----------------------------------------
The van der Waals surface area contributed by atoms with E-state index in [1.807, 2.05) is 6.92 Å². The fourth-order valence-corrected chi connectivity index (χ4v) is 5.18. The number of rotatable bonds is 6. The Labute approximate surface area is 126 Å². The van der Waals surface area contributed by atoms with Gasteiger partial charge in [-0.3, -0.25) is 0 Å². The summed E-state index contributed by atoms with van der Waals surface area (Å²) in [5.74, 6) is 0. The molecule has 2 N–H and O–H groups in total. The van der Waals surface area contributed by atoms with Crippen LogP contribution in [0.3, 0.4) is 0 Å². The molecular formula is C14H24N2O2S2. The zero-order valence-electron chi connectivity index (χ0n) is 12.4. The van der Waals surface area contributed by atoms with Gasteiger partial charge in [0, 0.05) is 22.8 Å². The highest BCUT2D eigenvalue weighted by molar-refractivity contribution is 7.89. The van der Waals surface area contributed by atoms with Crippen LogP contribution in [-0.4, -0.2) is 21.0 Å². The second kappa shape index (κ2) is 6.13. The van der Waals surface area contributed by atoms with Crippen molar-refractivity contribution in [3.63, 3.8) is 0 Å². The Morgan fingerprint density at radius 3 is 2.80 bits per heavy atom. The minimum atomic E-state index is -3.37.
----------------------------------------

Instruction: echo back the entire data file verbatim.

The van der Waals surface area contributed by atoms with E-state index in [1.807, 2.05) is 6.92 Å². The fourth-order valence-corrected chi connectivity index (χ4v) is 5.18. The number of rotatable bonds is 6. The Labute approximate surface area is 126 Å². The van der Waals surface area contributed by atoms with Gasteiger partial charge in [-0.3, -0.25) is 0 Å². The summed E-state index contributed by atoms with van der Waals surface area (Å²) in [5.74, 6) is 0. The molecule has 2 N–H and O–H groups in total. The van der Waals surface area contributed by atoms with Crippen LogP contribution in [0.3, 0.4) is 0 Å². The molecular formula is C14H24N2O2S2. The zero-order valence-electron chi connectivity index (χ0n) is 12.4. The van der Waals surface area contributed by atoms with Gasteiger partial charge in [0, 0.05) is 22.8 Å². The highest BCUT2D eigenvalue weighted by molar-refractivity contribution is 7.89. The van der Waals surface area contributed by atoms with Crippen LogP contribution in [-0.4, -0.2) is 21.0 Å². The second kappa shape index (κ2) is 6.13. The van der Waals surface area contributed by atoms with Crippen molar-refractivity contribution in [3.63, 3.8) is 0 Å². The Morgan fingerprint density at radius 3 is 2.80 bits per heavy atom. The minimum atomic E-state index is -3.37.